Inspiration can be a tricky thing, especially in business settings. The constant pressure to deliver the next big idea can have the opposite effect, with workers feeling drained and uninspired. Many business leaders use the brainstorming format to push past stagnation and reinvigorate their workforce’s creative juices. However, effective brainstorming sessions take more than just getting people together on a conference call or video chat.
Businesses should focus on building a culture where their workers see brainstorming sessions to express themselves versus feeling compelled to come up with immediate solutions. Companies can use a variety of techniques to make the brainstorming process more meaningful to the business over the long term.
What is Brainstorming?
Brainstorming involves gathering a group of people together to come up with a solution to a specific issue. Some other brainstorming synonyms you might use is contemplation, deliberating, or envisioning sessions.
The idea behind brainstorming, meaning its earliest origins, came from the mind of an advertising executive named Alex F. Osborne sometime around 1939. He discovered that using the brainstorming technique seemed to boost the number and quality of ideas that emerged from the workforce.
Most brainstorming sessions consist of listening to and encouraging the free flow of ideas from participants. There’s usually someone there who leads each session and makes sure that all thoughts and suggestions get recorded for a more in-depth review at a later point. The emergence of digital platforms in recent years helped speed up the review process, increasing the productivity of brainstorming.
Osborne came up with four central guidelines for running brainstorming sessions. While the brainstorming format evolved over the years, the following principles remain vital to making them successful:
- Focus On Quantity Over Quality — Inspiration often comes from the most unexpected places. Team members should be encouraged to put their thoughts out in front of the group, regardless of feasibility. Those with more potential can be refined and developed later.
- Avoid Criticism — Team members shouldn’t fear having their ideas picked apart and scrutinized for flaws. Feedback should wait until after completing the phase of brainstorming session ideas.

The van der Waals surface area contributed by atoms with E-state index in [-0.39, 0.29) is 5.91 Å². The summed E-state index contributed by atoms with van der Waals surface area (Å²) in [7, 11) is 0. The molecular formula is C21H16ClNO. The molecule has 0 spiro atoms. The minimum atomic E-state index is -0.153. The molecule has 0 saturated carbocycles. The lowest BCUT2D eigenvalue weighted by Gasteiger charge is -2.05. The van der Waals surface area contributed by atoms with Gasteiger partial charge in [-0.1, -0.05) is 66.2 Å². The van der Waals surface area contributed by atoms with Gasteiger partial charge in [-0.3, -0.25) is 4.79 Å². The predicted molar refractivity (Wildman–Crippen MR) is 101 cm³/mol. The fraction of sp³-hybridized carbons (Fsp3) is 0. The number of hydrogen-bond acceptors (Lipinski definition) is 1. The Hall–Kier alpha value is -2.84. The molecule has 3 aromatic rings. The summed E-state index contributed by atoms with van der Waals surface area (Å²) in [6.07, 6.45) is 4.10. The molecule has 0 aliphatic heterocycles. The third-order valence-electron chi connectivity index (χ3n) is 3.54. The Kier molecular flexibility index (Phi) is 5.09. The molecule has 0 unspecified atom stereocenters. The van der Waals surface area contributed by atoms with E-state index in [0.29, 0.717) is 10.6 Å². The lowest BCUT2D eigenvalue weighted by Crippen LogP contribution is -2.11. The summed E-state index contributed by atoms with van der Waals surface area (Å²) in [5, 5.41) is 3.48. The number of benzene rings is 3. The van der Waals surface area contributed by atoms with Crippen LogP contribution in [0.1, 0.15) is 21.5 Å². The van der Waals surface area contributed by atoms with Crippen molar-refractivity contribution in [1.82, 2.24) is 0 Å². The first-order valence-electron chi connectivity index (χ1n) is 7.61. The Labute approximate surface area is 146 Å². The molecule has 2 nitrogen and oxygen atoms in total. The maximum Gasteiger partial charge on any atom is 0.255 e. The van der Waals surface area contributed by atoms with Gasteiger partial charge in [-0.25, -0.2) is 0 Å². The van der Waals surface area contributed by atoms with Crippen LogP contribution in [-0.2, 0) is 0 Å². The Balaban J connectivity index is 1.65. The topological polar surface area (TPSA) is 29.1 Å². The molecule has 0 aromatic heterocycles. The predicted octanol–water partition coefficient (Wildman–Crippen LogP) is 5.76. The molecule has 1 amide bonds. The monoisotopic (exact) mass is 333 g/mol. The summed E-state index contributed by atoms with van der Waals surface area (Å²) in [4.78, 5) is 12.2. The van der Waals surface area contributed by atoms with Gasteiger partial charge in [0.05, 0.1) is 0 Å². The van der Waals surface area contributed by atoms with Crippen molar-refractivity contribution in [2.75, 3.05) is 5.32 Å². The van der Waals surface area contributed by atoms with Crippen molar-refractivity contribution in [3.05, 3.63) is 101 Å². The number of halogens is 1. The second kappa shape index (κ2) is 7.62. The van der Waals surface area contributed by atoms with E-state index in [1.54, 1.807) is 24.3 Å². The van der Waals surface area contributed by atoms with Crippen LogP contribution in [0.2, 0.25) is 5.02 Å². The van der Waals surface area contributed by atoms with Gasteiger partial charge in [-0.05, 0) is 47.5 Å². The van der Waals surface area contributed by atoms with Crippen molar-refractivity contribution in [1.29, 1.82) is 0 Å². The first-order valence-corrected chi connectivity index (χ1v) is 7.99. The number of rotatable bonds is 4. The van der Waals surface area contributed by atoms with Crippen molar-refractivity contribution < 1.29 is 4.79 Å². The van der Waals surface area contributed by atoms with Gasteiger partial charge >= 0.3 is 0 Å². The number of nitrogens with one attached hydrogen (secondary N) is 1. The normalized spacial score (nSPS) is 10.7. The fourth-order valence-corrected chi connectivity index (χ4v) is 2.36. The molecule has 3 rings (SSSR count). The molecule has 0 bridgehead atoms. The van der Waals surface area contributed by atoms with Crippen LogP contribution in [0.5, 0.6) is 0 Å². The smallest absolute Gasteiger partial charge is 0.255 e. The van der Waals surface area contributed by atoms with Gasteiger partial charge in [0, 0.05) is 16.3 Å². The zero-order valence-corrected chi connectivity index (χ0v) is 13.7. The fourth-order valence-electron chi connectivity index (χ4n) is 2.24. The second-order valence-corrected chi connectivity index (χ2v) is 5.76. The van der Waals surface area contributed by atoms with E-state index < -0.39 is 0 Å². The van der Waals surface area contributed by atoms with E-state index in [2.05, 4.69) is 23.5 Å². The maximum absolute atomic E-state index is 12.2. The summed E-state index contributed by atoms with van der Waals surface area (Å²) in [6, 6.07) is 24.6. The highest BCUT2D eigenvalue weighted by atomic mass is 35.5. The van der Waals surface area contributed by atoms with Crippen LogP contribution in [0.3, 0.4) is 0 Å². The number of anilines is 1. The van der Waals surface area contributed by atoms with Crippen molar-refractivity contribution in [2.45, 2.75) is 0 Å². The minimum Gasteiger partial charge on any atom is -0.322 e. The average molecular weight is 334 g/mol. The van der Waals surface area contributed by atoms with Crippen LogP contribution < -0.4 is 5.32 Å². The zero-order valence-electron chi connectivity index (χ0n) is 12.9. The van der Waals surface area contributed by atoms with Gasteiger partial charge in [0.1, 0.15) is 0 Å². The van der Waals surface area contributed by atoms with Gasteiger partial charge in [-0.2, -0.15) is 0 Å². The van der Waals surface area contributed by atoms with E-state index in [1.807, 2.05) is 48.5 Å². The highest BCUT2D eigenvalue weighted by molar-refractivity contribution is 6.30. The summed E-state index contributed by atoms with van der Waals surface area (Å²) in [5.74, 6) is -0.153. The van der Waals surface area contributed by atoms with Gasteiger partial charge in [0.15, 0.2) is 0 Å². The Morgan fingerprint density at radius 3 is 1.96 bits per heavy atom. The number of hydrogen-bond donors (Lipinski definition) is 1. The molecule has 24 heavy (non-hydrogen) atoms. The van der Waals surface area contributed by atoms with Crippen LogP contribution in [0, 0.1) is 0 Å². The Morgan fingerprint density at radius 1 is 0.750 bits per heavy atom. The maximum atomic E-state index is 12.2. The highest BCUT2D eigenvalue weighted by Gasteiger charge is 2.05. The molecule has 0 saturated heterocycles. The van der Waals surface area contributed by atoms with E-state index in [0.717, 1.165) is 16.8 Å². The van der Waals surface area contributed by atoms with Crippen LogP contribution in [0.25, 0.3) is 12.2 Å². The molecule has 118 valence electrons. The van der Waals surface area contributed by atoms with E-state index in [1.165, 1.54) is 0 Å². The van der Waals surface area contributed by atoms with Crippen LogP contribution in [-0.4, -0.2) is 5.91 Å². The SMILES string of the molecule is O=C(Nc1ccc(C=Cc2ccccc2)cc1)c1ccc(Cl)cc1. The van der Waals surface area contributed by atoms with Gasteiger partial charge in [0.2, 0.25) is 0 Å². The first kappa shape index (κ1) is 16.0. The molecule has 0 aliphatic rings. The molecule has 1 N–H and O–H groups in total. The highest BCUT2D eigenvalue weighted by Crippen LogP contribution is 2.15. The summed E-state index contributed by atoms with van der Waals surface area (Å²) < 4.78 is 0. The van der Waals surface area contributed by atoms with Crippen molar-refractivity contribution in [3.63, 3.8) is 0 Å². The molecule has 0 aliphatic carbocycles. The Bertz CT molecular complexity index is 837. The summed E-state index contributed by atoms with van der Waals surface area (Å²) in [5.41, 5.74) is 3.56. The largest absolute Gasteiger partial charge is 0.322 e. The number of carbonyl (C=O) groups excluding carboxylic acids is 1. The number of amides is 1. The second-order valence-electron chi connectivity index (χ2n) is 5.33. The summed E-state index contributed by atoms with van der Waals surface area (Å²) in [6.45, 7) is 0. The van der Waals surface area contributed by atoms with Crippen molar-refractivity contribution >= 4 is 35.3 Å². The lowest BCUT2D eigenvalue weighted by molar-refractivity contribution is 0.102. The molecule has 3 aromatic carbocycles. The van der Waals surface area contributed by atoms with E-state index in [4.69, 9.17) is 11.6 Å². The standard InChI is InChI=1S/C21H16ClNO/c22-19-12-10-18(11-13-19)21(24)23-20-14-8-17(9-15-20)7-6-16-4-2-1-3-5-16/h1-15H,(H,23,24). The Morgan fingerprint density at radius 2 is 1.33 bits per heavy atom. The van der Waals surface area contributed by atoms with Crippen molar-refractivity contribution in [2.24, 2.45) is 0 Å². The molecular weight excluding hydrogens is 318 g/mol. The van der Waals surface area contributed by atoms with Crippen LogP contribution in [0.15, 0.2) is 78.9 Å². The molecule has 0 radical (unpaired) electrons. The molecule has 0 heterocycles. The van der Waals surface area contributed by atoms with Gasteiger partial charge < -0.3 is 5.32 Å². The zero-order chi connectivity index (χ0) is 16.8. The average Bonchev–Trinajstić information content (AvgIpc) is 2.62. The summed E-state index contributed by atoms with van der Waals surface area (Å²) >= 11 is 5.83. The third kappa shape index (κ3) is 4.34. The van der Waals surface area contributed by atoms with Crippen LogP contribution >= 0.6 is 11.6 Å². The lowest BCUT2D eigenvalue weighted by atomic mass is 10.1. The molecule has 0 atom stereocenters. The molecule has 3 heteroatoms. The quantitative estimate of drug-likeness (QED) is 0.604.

- Be Open To Alternative Thinking — It’s good to have ideas in the mix that deviate from the company norm. Let team members feel free to share any ideas that may seem outlandish at first glance but could lead to real innovation for the business.
- Refine And Review — Perform a more in-depth inspection of ideas with the most promise. Try to look for connections between different ideas and work towards moving further along the problem-solving path.
There are a variety of ways to conduct brainstorming topic sessions. If you’re looking to incorporate the brainstorming process to come up with fresh ideas for your company, look for a brainstorming session template that best suits your team.
Different Types of Brainstorming
In the past, most brainstorming occurred with everyone gathered in person. Modern technology advances make brainstorming topic ideas with a group possible from anywhere in the world. If you’re looking for a brainstorming session example, below are some different types of brainstorming formats.
In-person brainstorming sessions have the benefit of allowing everyone to communicate more clearly. It’s possible to see the body language and facial expressions of everyone in the room. Seeing people express their ideas in person can avoid any misreading of a person’s tone or intent. Many believe that having everyone together in the room makes for a more positive atmosphere.